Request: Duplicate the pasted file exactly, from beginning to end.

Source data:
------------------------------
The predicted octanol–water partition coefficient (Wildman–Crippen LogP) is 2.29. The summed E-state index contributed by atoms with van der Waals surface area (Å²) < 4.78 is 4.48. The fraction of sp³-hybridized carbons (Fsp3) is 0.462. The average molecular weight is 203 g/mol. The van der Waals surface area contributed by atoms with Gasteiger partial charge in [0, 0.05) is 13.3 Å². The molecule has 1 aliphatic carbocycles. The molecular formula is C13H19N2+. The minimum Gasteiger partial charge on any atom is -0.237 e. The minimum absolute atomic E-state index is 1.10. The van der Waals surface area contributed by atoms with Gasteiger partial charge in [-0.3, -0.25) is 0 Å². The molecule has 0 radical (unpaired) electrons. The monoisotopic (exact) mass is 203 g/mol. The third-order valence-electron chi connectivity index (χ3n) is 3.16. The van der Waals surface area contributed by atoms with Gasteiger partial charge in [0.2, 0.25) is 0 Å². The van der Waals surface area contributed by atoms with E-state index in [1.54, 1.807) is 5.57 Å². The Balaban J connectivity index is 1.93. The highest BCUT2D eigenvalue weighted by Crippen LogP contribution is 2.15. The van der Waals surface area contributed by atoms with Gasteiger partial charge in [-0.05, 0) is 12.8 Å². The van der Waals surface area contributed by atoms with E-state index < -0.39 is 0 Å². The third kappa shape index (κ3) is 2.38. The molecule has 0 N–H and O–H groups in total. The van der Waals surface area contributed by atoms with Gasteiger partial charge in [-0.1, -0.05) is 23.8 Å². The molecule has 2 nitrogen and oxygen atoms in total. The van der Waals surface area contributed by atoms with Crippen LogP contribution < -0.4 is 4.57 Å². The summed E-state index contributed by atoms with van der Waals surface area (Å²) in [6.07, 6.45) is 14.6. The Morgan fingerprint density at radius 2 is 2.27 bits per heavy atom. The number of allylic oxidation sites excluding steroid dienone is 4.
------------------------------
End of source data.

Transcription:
The predicted octanol–water partition coefficient (Wildman–Crippen LogP) is 2.29. The summed E-state index contributed by atoms with van der Waals surface area (Å²) < 4.78 is 4.48. The fraction of sp³-hybridized carbons (Fsp3) is 0.462. The average molecular weight is 203 g/mol. The van der Waals surface area contributed by atoms with Gasteiger partial charge in [0, 0.05) is 13.3 Å². The molecule has 1 aliphatic carbocycles. The molecular formula is C13H19N2+. The minimum Gasteiger partial charge on any atom is -0.237 e. The minimum absolute atomic E-state index is 1.10. The van der Waals surface area contributed by atoms with Gasteiger partial charge in [-0.3, -0.25) is 0 Å². The molecule has 0 radical (unpaired) electrons. The monoisotopic (exact) mass is 203 g/mol. The third-order valence-electron chi connectivity index (χ3n) is 3.16. The van der Waals surface area contributed by atoms with Gasteiger partial charge in [0.2, 0.25) is 0 Å². The van der Waals surface area contributed by atoms with E-state index in [1.54, 1.807) is 5.57 Å². The Balaban J connectivity index is 1.93. The highest BCUT2D eigenvalue weighted by Crippen LogP contribution is 2.15. The van der Waals surface area contributed by atoms with Gasteiger partial charge in [-0.05, 0) is 12.8 Å². The van der Waals surface area contributed by atoms with E-state index < -0.39 is 0 Å². The third kappa shape index (κ3) is 2.38. The molecule has 0 N–H and O–H groups in total. The van der Waals surface area contributed by atoms with Gasteiger partial charge in [-0.1, -0.05) is 23.8 Å². The molecule has 2 nitrogen and oxygen atoms in total. The van der Waals surface area contributed by atoms with Crippen LogP contribution < -0.4 is 4.57 Å². The summed E-state index contributed by atoms with van der Waals surface area (Å²) in [6.07, 6.45) is 14.6. The Morgan fingerprint density at radius 2 is 2.27 bits per heavy atom. The number of allylic oxidation sites excluding steroid dienone is 4.